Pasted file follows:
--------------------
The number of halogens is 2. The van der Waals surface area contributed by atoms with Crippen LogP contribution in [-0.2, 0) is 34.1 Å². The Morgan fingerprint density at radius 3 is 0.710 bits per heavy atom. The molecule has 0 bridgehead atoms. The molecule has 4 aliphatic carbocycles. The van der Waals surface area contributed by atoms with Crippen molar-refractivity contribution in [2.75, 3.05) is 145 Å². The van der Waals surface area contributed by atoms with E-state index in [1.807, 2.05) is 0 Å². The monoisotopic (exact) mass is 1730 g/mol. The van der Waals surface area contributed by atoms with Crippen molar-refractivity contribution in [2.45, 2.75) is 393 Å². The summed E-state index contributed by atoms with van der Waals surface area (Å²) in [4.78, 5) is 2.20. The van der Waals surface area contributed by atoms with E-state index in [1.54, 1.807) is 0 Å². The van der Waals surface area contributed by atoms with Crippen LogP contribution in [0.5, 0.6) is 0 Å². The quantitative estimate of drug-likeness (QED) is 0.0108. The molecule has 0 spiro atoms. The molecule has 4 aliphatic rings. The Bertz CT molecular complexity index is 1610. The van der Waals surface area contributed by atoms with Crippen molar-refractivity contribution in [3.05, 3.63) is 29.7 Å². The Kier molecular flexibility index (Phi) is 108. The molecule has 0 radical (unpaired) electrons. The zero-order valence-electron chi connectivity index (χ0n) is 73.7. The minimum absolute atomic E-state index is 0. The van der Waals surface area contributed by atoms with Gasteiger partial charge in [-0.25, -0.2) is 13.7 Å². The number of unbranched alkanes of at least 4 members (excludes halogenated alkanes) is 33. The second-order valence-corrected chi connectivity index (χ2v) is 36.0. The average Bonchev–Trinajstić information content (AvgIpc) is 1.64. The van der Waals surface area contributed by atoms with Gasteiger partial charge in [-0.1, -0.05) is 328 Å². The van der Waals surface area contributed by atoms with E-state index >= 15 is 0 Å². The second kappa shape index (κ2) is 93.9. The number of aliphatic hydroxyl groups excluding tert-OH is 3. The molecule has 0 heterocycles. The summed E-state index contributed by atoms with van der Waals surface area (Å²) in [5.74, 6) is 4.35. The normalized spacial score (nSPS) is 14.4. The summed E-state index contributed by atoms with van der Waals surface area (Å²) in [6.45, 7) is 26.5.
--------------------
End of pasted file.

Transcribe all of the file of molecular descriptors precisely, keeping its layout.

The number of halogens is 2. The van der Waals surface area contributed by atoms with Crippen LogP contribution in [-0.2, 0) is 34.1 Å². The Morgan fingerprint density at radius 3 is 0.710 bits per heavy atom. The molecule has 0 bridgehead atoms. The molecule has 4 aliphatic carbocycles. The van der Waals surface area contributed by atoms with Crippen molar-refractivity contribution in [2.75, 3.05) is 145 Å². The van der Waals surface area contributed by atoms with E-state index in [1.807, 2.05) is 0 Å². The monoisotopic (exact) mass is 1730 g/mol. The van der Waals surface area contributed by atoms with Crippen molar-refractivity contribution in [2.45, 2.75) is 393 Å². The summed E-state index contributed by atoms with van der Waals surface area (Å²) in [4.78, 5) is 2.20. The van der Waals surface area contributed by atoms with E-state index in [1.54, 1.807) is 0 Å². The van der Waals surface area contributed by atoms with Crippen LogP contribution in [0.5, 0.6) is 0 Å². The quantitative estimate of drug-likeness (QED) is 0.0108. The molecule has 0 spiro atoms. The molecule has 4 aliphatic rings. The Bertz CT molecular complexity index is 1610. The van der Waals surface area contributed by atoms with Crippen molar-refractivity contribution in [3.05, 3.63) is 29.7 Å². The Kier molecular flexibility index (Phi) is 108. The molecule has 0 radical (unpaired) electrons. The zero-order valence-electron chi connectivity index (χ0n) is 73.7. The minimum absolute atomic E-state index is 0. The van der Waals surface area contributed by atoms with Gasteiger partial charge in [-0.25, -0.2) is 13.7 Å². The number of unbranched alkanes of at least 4 members (excludes halogenated alkanes) is 33. The second-order valence-corrected chi connectivity index (χ2v) is 36.0. The average Bonchev–Trinajstić information content (AvgIpc) is 1.64. The van der Waals surface area contributed by atoms with Gasteiger partial charge in [-0.1, -0.05) is 328 Å². The van der Waals surface area contributed by atoms with E-state index >= 15 is 0 Å². The second kappa shape index (κ2) is 93.9. The number of aliphatic hydroxyl groups excluding tert-OH is 3. The molecule has 0 heterocycles. The summed E-state index contributed by atoms with van der Waals surface area (Å²) in [5.74, 6) is 4.35. The normalized spacial score (nSPS) is 14.4. The summed E-state index contributed by atoms with van der Waals surface area (Å²) in [6.45, 7) is 26.5.